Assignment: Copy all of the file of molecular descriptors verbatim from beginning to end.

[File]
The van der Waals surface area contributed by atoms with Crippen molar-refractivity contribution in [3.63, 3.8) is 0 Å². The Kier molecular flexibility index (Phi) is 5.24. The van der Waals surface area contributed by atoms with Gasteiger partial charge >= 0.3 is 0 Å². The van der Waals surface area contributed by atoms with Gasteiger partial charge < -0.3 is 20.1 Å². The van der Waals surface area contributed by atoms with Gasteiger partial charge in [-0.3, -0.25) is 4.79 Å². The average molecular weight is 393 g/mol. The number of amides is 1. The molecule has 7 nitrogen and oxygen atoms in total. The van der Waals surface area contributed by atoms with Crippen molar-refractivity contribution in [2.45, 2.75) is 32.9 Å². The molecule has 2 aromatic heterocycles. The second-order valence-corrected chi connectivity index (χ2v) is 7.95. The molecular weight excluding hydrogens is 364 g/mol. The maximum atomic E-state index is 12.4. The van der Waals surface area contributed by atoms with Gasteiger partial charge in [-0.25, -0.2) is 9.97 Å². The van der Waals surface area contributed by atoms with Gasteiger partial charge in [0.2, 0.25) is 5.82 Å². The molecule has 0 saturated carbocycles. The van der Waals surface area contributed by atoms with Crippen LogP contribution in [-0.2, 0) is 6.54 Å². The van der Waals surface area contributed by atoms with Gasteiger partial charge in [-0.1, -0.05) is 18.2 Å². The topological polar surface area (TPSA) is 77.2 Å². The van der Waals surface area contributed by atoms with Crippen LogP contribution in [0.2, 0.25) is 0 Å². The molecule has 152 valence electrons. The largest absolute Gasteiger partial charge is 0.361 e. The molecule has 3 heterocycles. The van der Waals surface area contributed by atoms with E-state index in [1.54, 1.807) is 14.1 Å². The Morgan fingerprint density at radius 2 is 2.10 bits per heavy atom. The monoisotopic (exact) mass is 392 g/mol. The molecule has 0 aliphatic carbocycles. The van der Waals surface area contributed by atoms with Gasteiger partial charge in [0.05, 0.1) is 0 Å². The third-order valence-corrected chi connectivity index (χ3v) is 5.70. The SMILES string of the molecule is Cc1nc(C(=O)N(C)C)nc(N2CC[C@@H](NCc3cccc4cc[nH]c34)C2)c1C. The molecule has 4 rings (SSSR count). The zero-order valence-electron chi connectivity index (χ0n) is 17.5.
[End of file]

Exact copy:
The van der Waals surface area contributed by atoms with Crippen molar-refractivity contribution in [3.63, 3.8) is 0 Å². The Kier molecular flexibility index (Phi) is 5.24. The van der Waals surface area contributed by atoms with Gasteiger partial charge >= 0.3 is 0 Å². The van der Waals surface area contributed by atoms with Gasteiger partial charge < -0.3 is 20.1 Å². The van der Waals surface area contributed by atoms with Gasteiger partial charge in [-0.3, -0.25) is 4.79 Å². The average molecular weight is 393 g/mol. The number of amides is 1. The molecule has 7 nitrogen and oxygen atoms in total. The van der Waals surface area contributed by atoms with Crippen molar-refractivity contribution in [2.45, 2.75) is 32.9 Å². The molecule has 2 aromatic heterocycles. The second-order valence-corrected chi connectivity index (χ2v) is 7.95. The molecular weight excluding hydrogens is 364 g/mol. The maximum atomic E-state index is 12.4. The van der Waals surface area contributed by atoms with Gasteiger partial charge in [-0.25, -0.2) is 9.97 Å². The van der Waals surface area contributed by atoms with Gasteiger partial charge in [0.2, 0.25) is 5.82 Å². The molecule has 0 saturated carbocycles. The van der Waals surface area contributed by atoms with Crippen LogP contribution in [-0.2, 0) is 6.54 Å². The van der Waals surface area contributed by atoms with Gasteiger partial charge in [-0.1, -0.05) is 18.2 Å². The topological polar surface area (TPSA) is 77.2 Å². The van der Waals surface area contributed by atoms with Crippen LogP contribution in [0.2, 0.25) is 0 Å². The molecule has 152 valence electrons. The largest absolute Gasteiger partial charge is 0.361 e. The molecule has 3 heterocycles. The van der Waals surface area contributed by atoms with E-state index in [1.54, 1.807) is 14.1 Å². The Morgan fingerprint density at radius 2 is 2.10 bits per heavy atom. The monoisotopic (exact) mass is 392 g/mol. The molecule has 0 aliphatic carbocycles. The van der Waals surface area contributed by atoms with Gasteiger partial charge in [0.05, 0.1) is 0 Å². The third-order valence-corrected chi connectivity index (χ3v) is 5.70. The SMILES string of the molecule is Cc1nc(C(=O)N(C)C)nc(N2CC[C@@H](NCc3cccc4cc[nH]c34)C2)c1C. The molecule has 4 rings (SSSR count). The zero-order valence-electron chi connectivity index (χ0n) is 17.5.